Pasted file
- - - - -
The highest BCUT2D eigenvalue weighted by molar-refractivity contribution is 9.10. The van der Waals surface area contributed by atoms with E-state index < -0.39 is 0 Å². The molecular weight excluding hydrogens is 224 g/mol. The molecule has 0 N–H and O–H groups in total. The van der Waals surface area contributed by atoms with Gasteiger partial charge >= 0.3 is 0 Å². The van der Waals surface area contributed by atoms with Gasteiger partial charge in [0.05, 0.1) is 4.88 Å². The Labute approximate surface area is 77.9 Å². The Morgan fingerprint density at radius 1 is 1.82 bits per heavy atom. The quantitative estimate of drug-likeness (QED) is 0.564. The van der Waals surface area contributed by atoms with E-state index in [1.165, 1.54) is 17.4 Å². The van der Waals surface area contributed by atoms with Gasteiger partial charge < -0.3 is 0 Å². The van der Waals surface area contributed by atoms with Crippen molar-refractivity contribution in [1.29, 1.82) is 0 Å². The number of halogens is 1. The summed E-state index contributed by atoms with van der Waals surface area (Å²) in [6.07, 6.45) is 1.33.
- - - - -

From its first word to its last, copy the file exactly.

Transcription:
The highest BCUT2D eigenvalue weighted by molar-refractivity contribution is 9.10. The van der Waals surface area contributed by atoms with E-state index < -0.39 is 0 Å². The molecular weight excluding hydrogens is 224 g/mol. The molecule has 0 N–H and O–H groups in total. The van der Waals surface area contributed by atoms with Gasteiger partial charge >= 0.3 is 0 Å². The van der Waals surface area contributed by atoms with Gasteiger partial charge in [0.05, 0.1) is 4.88 Å². The Labute approximate surface area is 77.9 Å². The Morgan fingerprint density at radius 1 is 1.82 bits per heavy atom. The quantitative estimate of drug-likeness (QED) is 0.564. The van der Waals surface area contributed by atoms with E-state index in [1.165, 1.54) is 17.4 Å². The van der Waals surface area contributed by atoms with Gasteiger partial charge < -0.3 is 0 Å². The van der Waals surface area contributed by atoms with Crippen molar-refractivity contribution in [1.29, 1.82) is 0 Å². The number of halogens is 1. The summed E-state index contributed by atoms with van der Waals surface area (Å²) in [6.07, 6.45) is 1.33.